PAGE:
The topic of today’s brief contemplation is inspired by a series of references to the idea that today’s dramas around the world in terms of international security might not be isolated cases, rather elements of a larger and broader picture: the unfolding of WWIII in front of our eyes.
Causes of War
First of all, just as with anything, the beginning is the place to start. How has this WWIII been put in motion? Difficult to say. Has it to do with the Arab Spring, the revolts, the successful or unsuccessful attempt to oust existing powers, the actual or potential change in the regional balance of power around the Arab world, the spread of extremism there where a vacuum has been created? This might be one of the causes. But the events around the world go beyond this geographical scope, doesn’t it?
One could include the crisis in Ukraine in this portrait of a war. Trying to come up with an explanation for what has been going on there is also not an easy task. Is it Putin’s imperialist dreams or his KGB-inspired behaviour? Or maybe it is indeed NATO’s enlargement at the expense of Russia’s perceived security. What about the economic aspect of it all, namely a possible integration of Ukraine in the European block, as opposed to the Eurasian market? Answering all these questions would still not be satisfactory because we would still not have exhausted the analysis of this global World War.
The tensions in the Asia-Pacific remain to be clarified. Are we witnessing the resurgence of China as an empire, and the American response in the form of containment for the well-being of all of us (freedom of the seas and open global markets)? Or was Mearsheimer right when he suggested that America does not tolerate peer competitors on the basis of its selfish national interest?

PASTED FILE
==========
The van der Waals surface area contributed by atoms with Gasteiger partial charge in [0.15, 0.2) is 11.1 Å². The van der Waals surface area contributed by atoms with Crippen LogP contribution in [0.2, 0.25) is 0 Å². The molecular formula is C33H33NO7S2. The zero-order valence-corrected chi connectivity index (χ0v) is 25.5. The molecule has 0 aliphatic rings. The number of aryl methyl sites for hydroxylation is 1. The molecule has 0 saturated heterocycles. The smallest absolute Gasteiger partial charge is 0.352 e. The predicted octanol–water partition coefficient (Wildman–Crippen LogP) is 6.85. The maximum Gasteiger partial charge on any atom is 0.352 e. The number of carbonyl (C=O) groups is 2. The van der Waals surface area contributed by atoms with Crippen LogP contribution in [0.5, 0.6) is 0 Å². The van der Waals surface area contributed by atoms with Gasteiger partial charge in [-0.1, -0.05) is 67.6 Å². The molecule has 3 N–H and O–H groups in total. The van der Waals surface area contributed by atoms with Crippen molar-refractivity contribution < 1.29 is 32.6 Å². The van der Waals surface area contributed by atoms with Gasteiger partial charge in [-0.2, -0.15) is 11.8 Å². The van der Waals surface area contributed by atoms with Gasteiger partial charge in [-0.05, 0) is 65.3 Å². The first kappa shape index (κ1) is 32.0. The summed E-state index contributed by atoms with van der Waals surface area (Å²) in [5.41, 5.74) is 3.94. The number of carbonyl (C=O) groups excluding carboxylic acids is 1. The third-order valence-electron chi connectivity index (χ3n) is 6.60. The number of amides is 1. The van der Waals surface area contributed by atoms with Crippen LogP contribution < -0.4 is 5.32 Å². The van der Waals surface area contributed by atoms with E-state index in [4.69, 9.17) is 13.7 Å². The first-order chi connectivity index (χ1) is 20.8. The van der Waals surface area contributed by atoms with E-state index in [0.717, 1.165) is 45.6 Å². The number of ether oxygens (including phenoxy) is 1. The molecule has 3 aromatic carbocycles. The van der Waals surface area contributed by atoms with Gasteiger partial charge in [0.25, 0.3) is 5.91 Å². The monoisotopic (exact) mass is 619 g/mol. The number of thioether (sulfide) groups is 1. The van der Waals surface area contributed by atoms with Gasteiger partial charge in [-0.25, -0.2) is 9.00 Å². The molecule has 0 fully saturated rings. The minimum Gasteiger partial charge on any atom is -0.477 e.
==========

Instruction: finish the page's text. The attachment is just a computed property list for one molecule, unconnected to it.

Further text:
And finally, terrorism. Simply listing the existing explanations for this phenomena would constitute a book in itself. Not our task for now.
What is to be understood at this point? That only history will be able to define the most probable one-liner cause for this WWIII, if there even truly exists one underlying cause for all these tense and conflictual episodes. Just to throw a dice, I might go with globalization as the one thing linking everything and everybody together.
Configuration of War
When thinking of a World War, we might have in mind a global conflict, meaning the involvement of most if not all the states on this planet, a conflict actually taking place on the whole planet. Some disagree with this view, and argue that a war happening in a remote geographical area could still be understood as global if the participants involved represent the main powers of the day. Some examples would be the Seven Years’ War or the Napoleonic Wars. Another example could have been a war between the US and the Soviet Union.
How about today? Well, as mentioned above, we have Asia, Africa, and Eastern Europe as stages for the tragedy. As for protagonists, we have the US, China, Japan, Russia, Iran, Saudi Arabia and other Gulf States, Israel, Egypt, Turkey + the other NATO countries, and let’s not forget North Korea. The list is of course not exhausted. I would personally consider the scope of whatever is happening at the moment as global.